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Jackson, MI 49201

Jun 30, 2024

Keeping power grids up and running requires protecting them against a variety of failures.

The IEC 61850 standard has been around since at least 1995. Its roots can actually be traced back to the 1980s, depending on your viewpoint. Either way, it is a standard with a lot of history behind it. But strangely, there are power substations around the world at which IEC 61850 still hasn't been implemented. There are others with only partial implementation.

To understand why, it may be necessary to know how we got to where we are today. Needless to say, both power protection and IEC 61850 have evolved over the last three decades. If you'd like to learn more about it and its history, we invite you to check out our webinar from 2023.

Improving Communication Capabilities

Keeping power grids up and running requires protecting them against a variety of failures. Since the beginning, power system protection has been dominated by electrical mechanical relays. Unfortunately, relays did not always communicate with each other and their respective control centers. In addition, their data collection capabilities were limited. The solution was the development of intelligent electronic devices (IEDs) capable of collecting a much larger library of digital data points.

In response to this development, a project to update power protection was launched in 1986. That project eventually morphed into a 1995 project combining the Comprehensive EPRI-Project UCA with IEC 60870 and culminating in the IEC 61850 standard we know today.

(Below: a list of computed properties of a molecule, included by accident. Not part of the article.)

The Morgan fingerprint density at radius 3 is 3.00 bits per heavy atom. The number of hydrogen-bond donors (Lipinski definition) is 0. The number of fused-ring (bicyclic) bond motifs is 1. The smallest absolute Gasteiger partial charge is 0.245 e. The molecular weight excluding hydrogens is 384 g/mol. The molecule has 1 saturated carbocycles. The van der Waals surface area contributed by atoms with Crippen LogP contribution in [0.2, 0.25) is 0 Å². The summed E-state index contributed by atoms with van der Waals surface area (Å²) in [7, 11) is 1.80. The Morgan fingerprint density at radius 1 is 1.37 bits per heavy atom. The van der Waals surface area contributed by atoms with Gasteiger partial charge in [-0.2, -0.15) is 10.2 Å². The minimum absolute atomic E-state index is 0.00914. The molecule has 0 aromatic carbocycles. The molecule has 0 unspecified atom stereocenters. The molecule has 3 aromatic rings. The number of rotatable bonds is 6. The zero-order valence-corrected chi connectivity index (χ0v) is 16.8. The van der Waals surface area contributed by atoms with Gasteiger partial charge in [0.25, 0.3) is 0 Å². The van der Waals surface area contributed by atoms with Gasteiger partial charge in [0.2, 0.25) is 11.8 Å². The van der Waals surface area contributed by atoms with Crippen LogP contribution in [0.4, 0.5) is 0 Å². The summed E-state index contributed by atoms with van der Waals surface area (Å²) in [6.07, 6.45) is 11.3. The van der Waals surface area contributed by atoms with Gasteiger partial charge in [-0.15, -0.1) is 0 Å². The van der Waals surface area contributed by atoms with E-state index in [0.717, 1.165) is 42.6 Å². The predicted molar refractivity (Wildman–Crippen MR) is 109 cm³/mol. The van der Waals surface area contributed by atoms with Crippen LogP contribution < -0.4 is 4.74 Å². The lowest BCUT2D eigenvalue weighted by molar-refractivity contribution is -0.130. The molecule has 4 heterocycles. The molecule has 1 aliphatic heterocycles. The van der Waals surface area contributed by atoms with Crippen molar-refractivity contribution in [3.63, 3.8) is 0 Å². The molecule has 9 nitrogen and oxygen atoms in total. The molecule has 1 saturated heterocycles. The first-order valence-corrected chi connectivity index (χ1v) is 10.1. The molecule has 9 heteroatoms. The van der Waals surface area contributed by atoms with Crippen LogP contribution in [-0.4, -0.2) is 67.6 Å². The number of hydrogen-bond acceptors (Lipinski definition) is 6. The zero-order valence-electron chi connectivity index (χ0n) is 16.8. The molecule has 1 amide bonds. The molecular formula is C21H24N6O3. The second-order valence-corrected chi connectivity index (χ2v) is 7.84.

What we now have is an international standard that defines communication protocols within the substation. Different pieces of equipment can easily communicate regardless of manufacturer or vendor. This includes equipment designed for protection, control, and recording.

IEDs provide the bridge for communicating across all three levels of the IEC 61850 standard:  the process, bay, and station levels. Buses between process and bay levels, and then bay and station levels, are fiber optic buses capable of real time data transmission with little to no latency.

Automating Power Grids

Improving device communication within a substation seems simple enough. But what the early adopters of the IEC 61850 standard did not realize were the impacts of their work on future power protection. Back in the late 1980s and early 1990s – before the explosion of the public internet – could they have imagined digital technologies that would automate power grids? Probably not.

With the rollout of the public internet came the ability to connect substations within digital networks. A variety of network technologies opened the door to larger datasets, better analysis, and even remote access. And yet, automation remains challenging when new electronic devices struggle to communicate.

Most of the communication issues are a thing of the past thanks to the IEC 61850 standard. These days, all the control, monitoring, and recording devices in a substation freely communicate through IEC 61850. The standard defines a common way to represent the devices and functions in a substation while communication protocols define how information is exchanged.

The end result is a new wave of automation that is making power protection and delivery safer, more reliable, and more flexible. So much so that it is a wonder IEC 61850 isn't fully implemented in every substation around the world. But that's a different topic for another post.

Here at Commonwealth are fully versed in the IEC 61850 standard and its application to the modern power substation. It is something we believe in strongly, and a standard that should be implemented wherever possible. IEC 61850 has eliminated communication and interoperability issues in power protection, opening the door to more reliable power facilitated by state-of-the-art automation. It is both the current state and future of power protection.

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